I have to admit I especially studied the faces of the young people. They are our hope, after all. We know that the older generations – my own generation and older – have conspired with the systems that have created the problems we now face.

We know that the older generation's passive assent to the way things are has created the way things are. It would be unrealistic to look to them for change. The young are our last, best hope. So I studied the faces of twenty–something boyfriends and girlfriends with their arms wrapped around each other, of young husbands and wives pushing strollers, of the noisy, roving bands of giggling high school girls. I searched for a flicker of awareness of the problems that surrounded them – and that they would inherit from their elders – but I saw nothing. Just nothing. To tell the truth, in their eyes, if possible, I saw even less interest in the problems of the world than I saw in their parents' eyes.

When I returned home, I looked up a passage I remembered reading in Curtis White's The Middle Mind: Why Americans Don't Think for Themselves: "In the Grundrisse Karl Marx argued that one of the most conspicuous products of capitalism is stupidity. And there is no shortage of stupidity around us at present.... Still Paul Virilio's idea in Pure War that we're unconscious has more explanatory power.... Unconscious in what sense? North Americans are not speaking to their culture; they're being spoken by it.... It is the unconsciousness of the pure and passive 'spectator,' to borrow from the vocabulary of Guy Debord's Society of the Spectacle. The spectator sees all but takes responsibility for nothing. Both our political leaders and the leaders who control the major media outlets are equally mouthpieces for accepting 'the way things are' – foreclosing on all deviant perspectives, constantly reaffirming the orthodox rubbish we think we already know."

But the faces I had looked at told me that White's critique didn’t go far enough. It's always convenient to blame someone else – our "leaders," the "media," the "system." But the truth is that the problems were not created by someone else; they were created by us and by people like us. And they are re-created every day of our lives, as long as we continue to allow others to define who we are and what we want. We can't blame the media or the politicians. It's like blaming movie producers and television executives for our films and TV shows. We get the movies we patronize. (edit: Yes, and No. See the Robert McChesney video I posted in Exiled: The Best Films of the Decade, and Johnathan Rosenbaum's excellent book Movie Wars: How Hollywood and the Media Limit What Movies We Can See.) They make the television we agree to watch. Similarly, we get the politicians we vote for. Election after election, Americans vote for politicians who tell them what they want to hear. It's a fallacy to think that the people in the Mall want to hear the truth. They don’t want to be waked out of their slumber of unreality. They prefer to sleepwalk – even to the point of death. I think of the amazing scene in Andrei Tarkovsky's The Sacrifice when, for the best reasons in the world, the father has the doctor give a sedative to his wife because he does not want her screaming about the end of the world to wake her little boy who is upstairs sleeping in his crib. Better that she and he sleep through to the end – and beyond.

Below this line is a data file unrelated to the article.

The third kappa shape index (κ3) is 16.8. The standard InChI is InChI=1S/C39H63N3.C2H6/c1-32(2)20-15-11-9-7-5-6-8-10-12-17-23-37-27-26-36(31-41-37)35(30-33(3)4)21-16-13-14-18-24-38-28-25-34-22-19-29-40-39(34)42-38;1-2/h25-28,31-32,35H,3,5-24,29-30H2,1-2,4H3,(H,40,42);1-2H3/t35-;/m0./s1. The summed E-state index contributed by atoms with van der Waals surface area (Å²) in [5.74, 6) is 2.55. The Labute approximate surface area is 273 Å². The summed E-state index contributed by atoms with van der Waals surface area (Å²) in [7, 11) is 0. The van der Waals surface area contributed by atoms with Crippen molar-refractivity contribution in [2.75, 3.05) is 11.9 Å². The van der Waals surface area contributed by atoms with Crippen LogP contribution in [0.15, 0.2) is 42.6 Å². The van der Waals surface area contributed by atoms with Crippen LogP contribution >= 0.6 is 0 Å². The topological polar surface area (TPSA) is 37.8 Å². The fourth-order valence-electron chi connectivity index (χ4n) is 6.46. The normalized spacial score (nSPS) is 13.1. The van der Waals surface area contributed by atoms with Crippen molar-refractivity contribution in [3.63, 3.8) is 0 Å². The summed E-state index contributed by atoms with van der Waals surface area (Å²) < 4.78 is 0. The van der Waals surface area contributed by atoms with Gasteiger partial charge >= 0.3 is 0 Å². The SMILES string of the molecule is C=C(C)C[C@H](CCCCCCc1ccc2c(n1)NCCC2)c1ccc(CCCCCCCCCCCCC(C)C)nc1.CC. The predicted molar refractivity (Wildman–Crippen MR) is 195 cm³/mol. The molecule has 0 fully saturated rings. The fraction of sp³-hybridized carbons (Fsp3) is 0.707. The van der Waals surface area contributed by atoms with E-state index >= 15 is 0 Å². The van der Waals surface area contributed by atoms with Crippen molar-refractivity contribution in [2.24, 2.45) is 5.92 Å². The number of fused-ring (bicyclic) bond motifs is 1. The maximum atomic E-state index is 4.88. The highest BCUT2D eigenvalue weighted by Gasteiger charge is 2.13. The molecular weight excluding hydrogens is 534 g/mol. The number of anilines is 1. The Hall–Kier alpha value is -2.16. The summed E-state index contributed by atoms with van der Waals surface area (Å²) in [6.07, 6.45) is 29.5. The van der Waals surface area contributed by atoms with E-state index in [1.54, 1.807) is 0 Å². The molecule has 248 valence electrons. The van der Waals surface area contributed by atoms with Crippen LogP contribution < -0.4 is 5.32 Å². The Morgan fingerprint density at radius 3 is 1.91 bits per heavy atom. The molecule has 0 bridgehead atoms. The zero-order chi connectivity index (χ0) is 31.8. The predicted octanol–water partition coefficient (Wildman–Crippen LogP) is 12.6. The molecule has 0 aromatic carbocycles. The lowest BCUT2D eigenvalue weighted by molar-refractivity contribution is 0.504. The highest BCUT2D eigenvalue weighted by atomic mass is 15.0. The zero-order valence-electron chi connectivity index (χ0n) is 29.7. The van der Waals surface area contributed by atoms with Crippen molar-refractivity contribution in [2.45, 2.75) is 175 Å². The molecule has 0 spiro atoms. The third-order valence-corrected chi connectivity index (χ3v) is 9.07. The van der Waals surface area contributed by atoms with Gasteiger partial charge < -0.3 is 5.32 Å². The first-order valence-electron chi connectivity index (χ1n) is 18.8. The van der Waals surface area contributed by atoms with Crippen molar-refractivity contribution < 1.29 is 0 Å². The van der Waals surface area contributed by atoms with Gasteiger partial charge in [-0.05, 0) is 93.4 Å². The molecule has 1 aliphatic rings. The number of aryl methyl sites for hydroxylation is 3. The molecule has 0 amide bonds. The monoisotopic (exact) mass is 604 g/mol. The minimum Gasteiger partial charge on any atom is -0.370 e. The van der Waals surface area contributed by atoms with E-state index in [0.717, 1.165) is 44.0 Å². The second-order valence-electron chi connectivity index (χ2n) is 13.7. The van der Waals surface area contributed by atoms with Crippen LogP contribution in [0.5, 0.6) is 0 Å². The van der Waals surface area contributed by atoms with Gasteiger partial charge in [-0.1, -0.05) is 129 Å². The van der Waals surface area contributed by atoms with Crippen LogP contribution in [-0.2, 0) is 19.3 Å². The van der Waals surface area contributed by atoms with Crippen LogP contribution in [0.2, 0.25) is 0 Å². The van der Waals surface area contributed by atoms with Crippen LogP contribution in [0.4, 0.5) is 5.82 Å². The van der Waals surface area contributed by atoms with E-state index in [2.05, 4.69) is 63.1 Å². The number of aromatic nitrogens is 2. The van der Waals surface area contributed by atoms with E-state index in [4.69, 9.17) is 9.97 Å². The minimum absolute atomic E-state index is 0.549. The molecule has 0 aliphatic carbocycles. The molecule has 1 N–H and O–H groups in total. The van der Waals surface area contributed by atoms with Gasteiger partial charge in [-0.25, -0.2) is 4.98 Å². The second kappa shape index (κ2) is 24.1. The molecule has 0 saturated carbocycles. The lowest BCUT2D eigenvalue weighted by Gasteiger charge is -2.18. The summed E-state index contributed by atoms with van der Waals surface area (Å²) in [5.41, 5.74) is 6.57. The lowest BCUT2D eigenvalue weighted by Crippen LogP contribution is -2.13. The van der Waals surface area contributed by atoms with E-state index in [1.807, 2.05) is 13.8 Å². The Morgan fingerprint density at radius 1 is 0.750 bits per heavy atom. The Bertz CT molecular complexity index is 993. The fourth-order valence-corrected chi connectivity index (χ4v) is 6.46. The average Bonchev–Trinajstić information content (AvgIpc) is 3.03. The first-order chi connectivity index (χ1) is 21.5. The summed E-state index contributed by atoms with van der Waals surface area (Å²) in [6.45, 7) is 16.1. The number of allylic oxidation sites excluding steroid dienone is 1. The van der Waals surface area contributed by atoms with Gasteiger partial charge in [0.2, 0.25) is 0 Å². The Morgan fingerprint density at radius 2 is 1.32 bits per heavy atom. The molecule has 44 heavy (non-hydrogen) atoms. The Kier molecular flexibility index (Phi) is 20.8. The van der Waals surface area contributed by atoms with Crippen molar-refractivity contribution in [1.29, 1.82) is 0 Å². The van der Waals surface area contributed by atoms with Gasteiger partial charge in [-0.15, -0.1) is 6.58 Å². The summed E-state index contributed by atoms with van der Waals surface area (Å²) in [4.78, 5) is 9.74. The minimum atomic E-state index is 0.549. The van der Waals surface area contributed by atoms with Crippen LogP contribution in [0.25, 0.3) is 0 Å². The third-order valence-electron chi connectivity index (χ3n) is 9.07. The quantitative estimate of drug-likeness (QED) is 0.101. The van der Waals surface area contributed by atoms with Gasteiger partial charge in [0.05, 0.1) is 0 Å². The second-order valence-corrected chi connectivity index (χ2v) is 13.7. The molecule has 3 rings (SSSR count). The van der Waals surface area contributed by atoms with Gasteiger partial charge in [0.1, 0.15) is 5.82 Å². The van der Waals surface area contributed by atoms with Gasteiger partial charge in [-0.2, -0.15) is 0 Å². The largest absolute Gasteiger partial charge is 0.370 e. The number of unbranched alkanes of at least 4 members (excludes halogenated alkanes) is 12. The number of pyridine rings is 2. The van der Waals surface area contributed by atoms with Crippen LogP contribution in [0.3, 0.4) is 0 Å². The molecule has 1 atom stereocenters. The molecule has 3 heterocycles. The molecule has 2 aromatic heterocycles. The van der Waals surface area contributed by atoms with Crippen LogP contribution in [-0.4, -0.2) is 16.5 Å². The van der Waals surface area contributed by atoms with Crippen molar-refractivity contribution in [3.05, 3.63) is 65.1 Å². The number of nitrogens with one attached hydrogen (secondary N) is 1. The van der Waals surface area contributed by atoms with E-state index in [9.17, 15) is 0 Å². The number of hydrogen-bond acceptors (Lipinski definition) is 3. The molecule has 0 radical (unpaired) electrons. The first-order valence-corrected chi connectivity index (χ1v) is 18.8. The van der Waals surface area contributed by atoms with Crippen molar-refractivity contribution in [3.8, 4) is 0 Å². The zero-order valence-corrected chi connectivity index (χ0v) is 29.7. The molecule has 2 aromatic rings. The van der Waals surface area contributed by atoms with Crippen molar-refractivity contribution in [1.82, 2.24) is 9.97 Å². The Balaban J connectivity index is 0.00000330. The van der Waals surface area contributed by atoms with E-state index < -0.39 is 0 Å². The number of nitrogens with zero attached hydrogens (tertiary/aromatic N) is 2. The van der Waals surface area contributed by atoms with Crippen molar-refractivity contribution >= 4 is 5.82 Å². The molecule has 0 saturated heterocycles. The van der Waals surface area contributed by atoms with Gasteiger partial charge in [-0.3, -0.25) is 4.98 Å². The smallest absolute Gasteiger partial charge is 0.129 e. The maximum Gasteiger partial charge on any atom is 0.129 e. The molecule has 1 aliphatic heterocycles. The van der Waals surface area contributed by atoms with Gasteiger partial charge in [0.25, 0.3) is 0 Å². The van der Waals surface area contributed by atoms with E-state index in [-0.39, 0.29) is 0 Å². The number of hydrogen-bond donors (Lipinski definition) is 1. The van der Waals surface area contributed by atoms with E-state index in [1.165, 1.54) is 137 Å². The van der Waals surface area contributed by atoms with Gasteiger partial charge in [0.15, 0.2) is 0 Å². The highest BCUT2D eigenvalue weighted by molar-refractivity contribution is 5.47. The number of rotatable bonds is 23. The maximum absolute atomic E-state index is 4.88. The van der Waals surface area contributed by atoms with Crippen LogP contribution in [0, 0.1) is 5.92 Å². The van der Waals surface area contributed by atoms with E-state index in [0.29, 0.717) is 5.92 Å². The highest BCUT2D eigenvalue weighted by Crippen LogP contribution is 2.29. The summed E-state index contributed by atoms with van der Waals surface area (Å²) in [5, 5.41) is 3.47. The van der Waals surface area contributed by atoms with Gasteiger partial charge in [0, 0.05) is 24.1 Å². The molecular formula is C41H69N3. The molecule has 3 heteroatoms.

Is this what we have come to? (Though there will be no sleeping through our end, of course.) When I stared into those eyes at the Mall, I kept thinking of the artists trying to wake us up, of the shamans and teachers trying to deepen and enrich our souls, of the holy men and women trying to move our hearts to awareness. But I also thought of how few real artists, teachers, and shamans there are in our culture. I thought of how marginalized, outnumbered, and out-gunned the real ones are by the cheap imitations, and of how the quiet, spiritual voices are drowned out by the incessant scream of the mass media for peoples’ attention. I thought of how many aspects of our culture are devoted to persuading people to sit back, forget their troubles, and enjoy themselves, and of how much of our culture is organized to induce states of distraction and unawareness just like the carols, decorations, sale banners, and crowds in the Mall.

What can be done? Can anything be done? Or is it too late?

Merry Christmas and Happy New Year.

Peace on Earth. Good will toward men."

(To read a few responses to the above message, go HERE.)

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andrei rublev crucifiction jesus

Tuesday, December 15, 2009


Rachel Uchitel
tiger woods nude girlfriend

Tiger Woods: "I have let my family down and I regret those transgressions with all of my heart. I have not been true to my values and the behavior my family deserves."

Kalika Moquin
tiger woods girlfriend naked